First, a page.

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A natural protein that may prove useful for designing therapies against autoimmune diseases has been identified by Weizmann Institute researchers. (In autoimmune disorders, the immune system mistakenly turns its weapons against the body's healthy tissues.)
The scientists believe that this protein, called restrictin-P, acts as a "security officer" that restricts the activity of a particular type of immune cell, namely the plasma cells that produce antibodies. The researchers think it may be possible to exploit restrictin-P's vigilance to restrain plasma cells that manufacture abnormal antibodies causing autoimmune disease.
Using cancerous plasma cells as their model, Institute scientists have discovered that restrictin-P interferes with the signals emitted by the growth factor interleukin-6. Because interleukin-6 is essential for these cells' survival, interference with the growth factor's signals causes them to die.
This study, recently reported in the Journal of Biological Chemistry, was performed by Prof. Dov Zipori of the Molecular Cell Biology Department, together with Prof. Yigal Burstein of the Organic Chemistry Department and other colleagues.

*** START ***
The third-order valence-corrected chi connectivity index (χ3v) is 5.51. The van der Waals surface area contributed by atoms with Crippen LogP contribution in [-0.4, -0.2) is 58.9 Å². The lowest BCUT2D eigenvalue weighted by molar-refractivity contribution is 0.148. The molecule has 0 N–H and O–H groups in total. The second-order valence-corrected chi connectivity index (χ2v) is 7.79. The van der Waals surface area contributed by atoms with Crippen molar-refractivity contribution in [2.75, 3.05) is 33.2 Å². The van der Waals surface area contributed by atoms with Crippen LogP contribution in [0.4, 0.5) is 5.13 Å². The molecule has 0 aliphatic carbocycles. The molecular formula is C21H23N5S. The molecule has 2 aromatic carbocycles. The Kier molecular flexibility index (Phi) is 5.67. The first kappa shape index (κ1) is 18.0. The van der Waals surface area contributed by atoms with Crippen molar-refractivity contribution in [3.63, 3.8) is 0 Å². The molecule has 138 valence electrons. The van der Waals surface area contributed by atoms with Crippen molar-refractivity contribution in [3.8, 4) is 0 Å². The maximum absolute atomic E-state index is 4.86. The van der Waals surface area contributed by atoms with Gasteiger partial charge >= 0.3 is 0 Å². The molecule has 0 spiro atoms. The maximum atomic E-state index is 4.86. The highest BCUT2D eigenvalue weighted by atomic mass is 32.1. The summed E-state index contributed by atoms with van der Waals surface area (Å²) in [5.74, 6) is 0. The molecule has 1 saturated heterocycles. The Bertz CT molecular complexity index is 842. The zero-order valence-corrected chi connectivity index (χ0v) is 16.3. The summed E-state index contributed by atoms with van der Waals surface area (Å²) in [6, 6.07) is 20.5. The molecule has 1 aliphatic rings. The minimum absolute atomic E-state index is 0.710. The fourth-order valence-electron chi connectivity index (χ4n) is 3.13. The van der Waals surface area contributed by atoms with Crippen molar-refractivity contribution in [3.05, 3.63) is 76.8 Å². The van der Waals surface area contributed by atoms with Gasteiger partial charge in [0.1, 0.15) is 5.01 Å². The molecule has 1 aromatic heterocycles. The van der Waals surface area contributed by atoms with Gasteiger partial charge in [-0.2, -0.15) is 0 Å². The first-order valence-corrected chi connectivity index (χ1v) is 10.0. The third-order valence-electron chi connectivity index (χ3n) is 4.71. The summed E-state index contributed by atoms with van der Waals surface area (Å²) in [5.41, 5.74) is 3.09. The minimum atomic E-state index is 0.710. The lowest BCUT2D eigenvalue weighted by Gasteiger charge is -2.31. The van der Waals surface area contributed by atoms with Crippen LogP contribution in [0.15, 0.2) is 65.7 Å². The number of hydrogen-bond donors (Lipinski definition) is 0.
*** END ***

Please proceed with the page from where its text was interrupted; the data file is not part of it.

Apart from autoimmune diseases, restrictin-P may be used to fight multiple myeloma, a plasma cell cancer. It may also be capable of counteracting the dangerous side effects of treatments based on interleukin-6, which hold promise for fighting highly metastatic cancers and other clinical conditions.
A patent application covering the use of restrictin-P as an antagonist to interleukin-6 has been filed by Yeda Research and Development Co.
Prof. Zipori's team included Naama Brosh, Dalia Sternberg, Judy Honigwachs-Sha'anani, Byeong-Chel Lee, Yaron Shav-Tal, Wen Jiang and Dr. Esther Tzehoval of the Weizmann Institute; Dr. Lester M. Shulman of the Sheba Medical Center, Tel Hashomer, and Dr. Friedemann Horn of the Institute for Biochemistry RWTH, Aachen, Germany.